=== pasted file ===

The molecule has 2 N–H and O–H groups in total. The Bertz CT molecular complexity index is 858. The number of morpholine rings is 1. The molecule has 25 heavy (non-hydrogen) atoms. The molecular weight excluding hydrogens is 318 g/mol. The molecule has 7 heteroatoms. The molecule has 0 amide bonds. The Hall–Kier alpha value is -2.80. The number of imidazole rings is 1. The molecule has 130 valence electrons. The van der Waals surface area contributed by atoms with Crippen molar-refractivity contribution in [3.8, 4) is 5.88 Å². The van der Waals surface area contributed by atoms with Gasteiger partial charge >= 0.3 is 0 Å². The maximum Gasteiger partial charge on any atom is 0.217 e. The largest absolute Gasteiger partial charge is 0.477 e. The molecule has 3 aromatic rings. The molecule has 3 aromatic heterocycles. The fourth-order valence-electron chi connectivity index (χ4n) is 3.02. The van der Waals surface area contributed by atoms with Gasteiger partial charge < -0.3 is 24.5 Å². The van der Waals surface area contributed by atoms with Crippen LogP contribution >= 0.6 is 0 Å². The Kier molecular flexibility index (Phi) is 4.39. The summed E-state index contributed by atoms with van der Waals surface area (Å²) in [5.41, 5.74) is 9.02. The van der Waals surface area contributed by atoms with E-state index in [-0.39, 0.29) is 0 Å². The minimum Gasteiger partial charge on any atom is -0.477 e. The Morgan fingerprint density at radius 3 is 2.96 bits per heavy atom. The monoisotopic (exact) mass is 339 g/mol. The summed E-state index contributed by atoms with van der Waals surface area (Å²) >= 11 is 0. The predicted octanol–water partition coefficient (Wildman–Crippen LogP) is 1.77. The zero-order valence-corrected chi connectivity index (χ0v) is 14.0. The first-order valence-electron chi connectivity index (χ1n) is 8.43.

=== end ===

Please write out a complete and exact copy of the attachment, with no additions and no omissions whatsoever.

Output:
The molecule has 2 N–H and O–H groups in total. The Bertz CT molecular complexity index is 858. The number of morpholine rings is 1. The molecule has 25 heavy (non-hydrogen) atoms. The molecular weight excluding hydrogens is 318 g/mol. The molecule has 7 heteroatoms. The molecule has 0 amide bonds. The Hall–Kier alpha value is -2.80. The number of imidazole rings is 1. The molecule has 130 valence electrons. The van der Waals surface area contributed by atoms with Crippen molar-refractivity contribution in [3.8, 4) is 5.88 Å². The van der Waals surface area contributed by atoms with Gasteiger partial charge >= 0.3 is 0 Å². The maximum Gasteiger partial charge on any atom is 0.217 e. The largest absolute Gasteiger partial charge is 0.477 e. The molecule has 3 aromatic rings. The molecule has 3 aromatic heterocycles. The fourth-order valence-electron chi connectivity index (χ4n) is 3.02. The van der Waals surface area contributed by atoms with Gasteiger partial charge < -0.3 is 24.5 Å². The van der Waals surface area contributed by atoms with Crippen LogP contribution >= 0.6 is 0 Å². The Kier molecular flexibility index (Phi) is 4.39. The summed E-state index contributed by atoms with van der Waals surface area (Å²) in [5.41, 5.74) is 9.02. The van der Waals surface area contributed by atoms with E-state index in [-0.39, 0.29) is 0 Å². The minimum Gasteiger partial charge on any atom is -0.477 e. The Morgan fingerprint density at radius 3 is 2.96 bits per heavy atom. The monoisotopic (exact) mass is 339 g/mol. The summed E-state index contributed by atoms with van der Waals surface area (Å²) >= 11 is 0. The predicted octanol–water partition coefficient (Wildman–Crippen LogP) is 1.77. The zero-order valence-corrected chi connectivity index (χ0v) is 14.0. The first-order valence-electron chi connectivity index (χ1n) is 8.43.